A Tiny Rant on Customers and Negotiation

In one of my social media groups Etsy sellers have been complaining lately about customers asking for discounts. And I could certainly add my voice. Some weeks almost every message I receive is “What’s your best price?” or “Would you accept $40?” or “Can I have a discount?” or “I wish I could afford this.”

Now here’s the thing–in the vintage and antique market space negotiation is common. In some cultures it’s expected. We get that. And many online platforms provide a Make Best Offer feature. Etsy does not. Our price is our price. (Though many of us put things on sale from time to time.)

And the price I set for items on Etsy is the culmination of a lot of research taking into account scarcity, desirability, condition, age, sold prices, current listed prices, etc. I do not set that number lightly. (In the back of my mind, while I am also cognizant of what I paid for it and all the fees I will incur selling it, those figures do not play into my final price. If I believe the value of a brooch is $50, it’s $50 regardless of whether I got it for free or paid $30. I do not pad prices to offset a bad buying decision.)

All that said, on occasion I will negotiate a price with a buyer, usually when the piece has lingered in my store for a long time and I’m ready to move it on. But sometimes not. Two weeks ago a buyer sent me an offer that was 50% off the price of a high-end piece. OUCH!! This particular piece is a scarce one and my price was already significantly lower than another for sale on eBay. (The only other one I’ve found online.) I declined her offer. She then asked what my best price was. Because her initial offer had been so low I choose not to enter into any negotiations with her and told her that the piece was already well priced (it was) and wasn’t going to be discounted. She replied okay. Fast forward 10 days and she contacts me again, asking for a discount, again, on the same item in the same message thread. WTH?! I replied, again, that I wasn’t offering a discount on this particular item, but I knew it wouldn’t end there.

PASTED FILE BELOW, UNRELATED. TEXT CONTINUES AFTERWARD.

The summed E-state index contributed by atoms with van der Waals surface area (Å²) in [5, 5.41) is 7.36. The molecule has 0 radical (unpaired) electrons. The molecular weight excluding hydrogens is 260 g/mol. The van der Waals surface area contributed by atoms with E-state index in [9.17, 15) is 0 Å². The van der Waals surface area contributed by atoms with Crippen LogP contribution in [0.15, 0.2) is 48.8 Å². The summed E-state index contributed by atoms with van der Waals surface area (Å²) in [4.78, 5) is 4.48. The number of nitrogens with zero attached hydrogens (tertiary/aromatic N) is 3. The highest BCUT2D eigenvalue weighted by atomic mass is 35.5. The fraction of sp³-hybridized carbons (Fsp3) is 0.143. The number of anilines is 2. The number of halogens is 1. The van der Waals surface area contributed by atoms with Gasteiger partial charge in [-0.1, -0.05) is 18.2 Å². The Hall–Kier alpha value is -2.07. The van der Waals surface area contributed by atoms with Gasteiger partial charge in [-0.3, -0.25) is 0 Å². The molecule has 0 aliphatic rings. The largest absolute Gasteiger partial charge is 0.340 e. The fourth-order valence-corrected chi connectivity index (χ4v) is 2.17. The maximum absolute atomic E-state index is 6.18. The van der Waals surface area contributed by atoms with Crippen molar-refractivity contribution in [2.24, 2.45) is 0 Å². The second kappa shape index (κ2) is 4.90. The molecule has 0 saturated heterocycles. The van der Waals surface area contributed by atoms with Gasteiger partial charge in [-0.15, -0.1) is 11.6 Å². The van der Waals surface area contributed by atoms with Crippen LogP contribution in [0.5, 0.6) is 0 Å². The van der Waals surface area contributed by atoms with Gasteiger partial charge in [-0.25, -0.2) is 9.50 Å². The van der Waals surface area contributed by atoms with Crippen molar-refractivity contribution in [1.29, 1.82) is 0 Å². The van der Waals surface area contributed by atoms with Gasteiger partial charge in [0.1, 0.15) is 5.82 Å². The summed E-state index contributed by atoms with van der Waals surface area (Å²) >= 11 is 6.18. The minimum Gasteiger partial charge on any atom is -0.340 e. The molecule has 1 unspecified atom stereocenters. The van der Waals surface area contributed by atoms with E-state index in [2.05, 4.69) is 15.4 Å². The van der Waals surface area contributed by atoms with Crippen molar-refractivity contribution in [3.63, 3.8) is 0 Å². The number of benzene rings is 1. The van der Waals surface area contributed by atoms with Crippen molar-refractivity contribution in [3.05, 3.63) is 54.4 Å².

I’ve encountered folks like this who will repeatedly over a period of days, weeks and months just keep asking for a discount on the same item like a sort of Chinese water torture. I’ve either told them the discount I am willing to give or said the price is firm, but they won’t accept it. There’s a point when some buyer communications become obsessive and border on harassment.

Photo courtesy of Getty Images.

Nowadays I nip this behavior in the bud. I make a new listing of the item using the Etsy duplicate feature and delete the old listing. When the potential buyer tries to contact me again about that item, they’ll see the listing is gone and that usually stops communications. If the buyer persists in contacting again about it, I mark that message as spam. So far I’ve never needed to escalate it to Etsy.

Here’s the thing–if you don’t like my prices, that’s okay. No one is forcing you to buy from me. You have thousands of other buying options. Millions of sellers to choose from. I am under no obligation to lower a price for you.

Phew, thanks for listening friends! I needed to get that off my chest.

Wishing you happy hunting and selling!


P.S. A few more thoughts (and stories!) on the subject from a previous post…

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